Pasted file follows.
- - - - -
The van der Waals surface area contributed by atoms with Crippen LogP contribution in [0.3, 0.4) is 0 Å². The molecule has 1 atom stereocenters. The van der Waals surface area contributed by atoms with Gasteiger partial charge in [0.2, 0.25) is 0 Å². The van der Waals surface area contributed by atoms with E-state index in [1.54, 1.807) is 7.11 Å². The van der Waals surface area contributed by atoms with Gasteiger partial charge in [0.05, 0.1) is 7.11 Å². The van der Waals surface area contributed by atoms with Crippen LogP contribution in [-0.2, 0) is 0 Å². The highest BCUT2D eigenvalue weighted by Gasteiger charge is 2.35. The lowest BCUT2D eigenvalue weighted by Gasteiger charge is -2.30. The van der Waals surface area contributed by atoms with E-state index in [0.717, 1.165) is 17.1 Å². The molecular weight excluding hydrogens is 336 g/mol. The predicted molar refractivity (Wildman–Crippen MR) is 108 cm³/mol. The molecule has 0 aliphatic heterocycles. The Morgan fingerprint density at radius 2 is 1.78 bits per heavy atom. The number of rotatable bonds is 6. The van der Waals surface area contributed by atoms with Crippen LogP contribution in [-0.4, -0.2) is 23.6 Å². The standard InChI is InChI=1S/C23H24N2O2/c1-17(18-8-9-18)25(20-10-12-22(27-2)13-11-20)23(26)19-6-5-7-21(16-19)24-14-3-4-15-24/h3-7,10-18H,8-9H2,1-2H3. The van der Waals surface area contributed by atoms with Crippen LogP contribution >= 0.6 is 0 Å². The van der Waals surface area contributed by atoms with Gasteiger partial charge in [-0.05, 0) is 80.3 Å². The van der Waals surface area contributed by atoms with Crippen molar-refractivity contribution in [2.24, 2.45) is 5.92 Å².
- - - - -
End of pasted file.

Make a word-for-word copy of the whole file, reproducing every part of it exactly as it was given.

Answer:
The van der Waals surface area contributed by atoms with Crippen LogP contribution in [0.3, 0.4) is 0 Å². The molecule has 1 atom stereocenters. The van der Waals surface area contributed by atoms with Gasteiger partial charge in [0.2, 0.25) is 0 Å². The van der Waals surface area contributed by atoms with E-state index in [1.54, 1.807) is 7.11 Å². The van der Waals surface area contributed by atoms with Gasteiger partial charge in [0.05, 0.1) is 7.11 Å². The van der Waals surface area contributed by atoms with Crippen LogP contribution in [-0.2, 0) is 0 Å². The highest BCUT2D eigenvalue weighted by Gasteiger charge is 2.35. The lowest BCUT2D eigenvalue weighted by Gasteiger charge is -2.30. The van der Waals surface area contributed by atoms with E-state index in [0.717, 1.165) is 17.1 Å². The molecular weight excluding hydrogens is 336 g/mol. The predicted molar refractivity (Wildman–Crippen MR) is 108 cm³/mol. The molecule has 0 aliphatic heterocycles. The Morgan fingerprint density at radius 2 is 1.78 bits per heavy atom. The number of rotatable bonds is 6. The van der Waals surface area contributed by atoms with Crippen LogP contribution in [-0.4, -0.2) is 23.6 Å². The standard InChI is InChI=1S/C23H24N2O2/c1-17(18-8-9-18)25(20-10-12-22(27-2)13-11-20)23(26)19-6-5-7-21(16-19)24-14-3-4-15-24/h3-7,10-18H,8-9H2,1-2H3. The van der Waals surface area contributed by atoms with Crippen LogP contribution >= 0.6 is 0 Å². The van der Waals surface area contributed by atoms with Gasteiger partial charge in [-0.05, 0) is 80.3 Å². The van der Waals surface area contributed by atoms with Crippen molar-refractivity contribution in [2.24, 2.45) is 5.92 Å².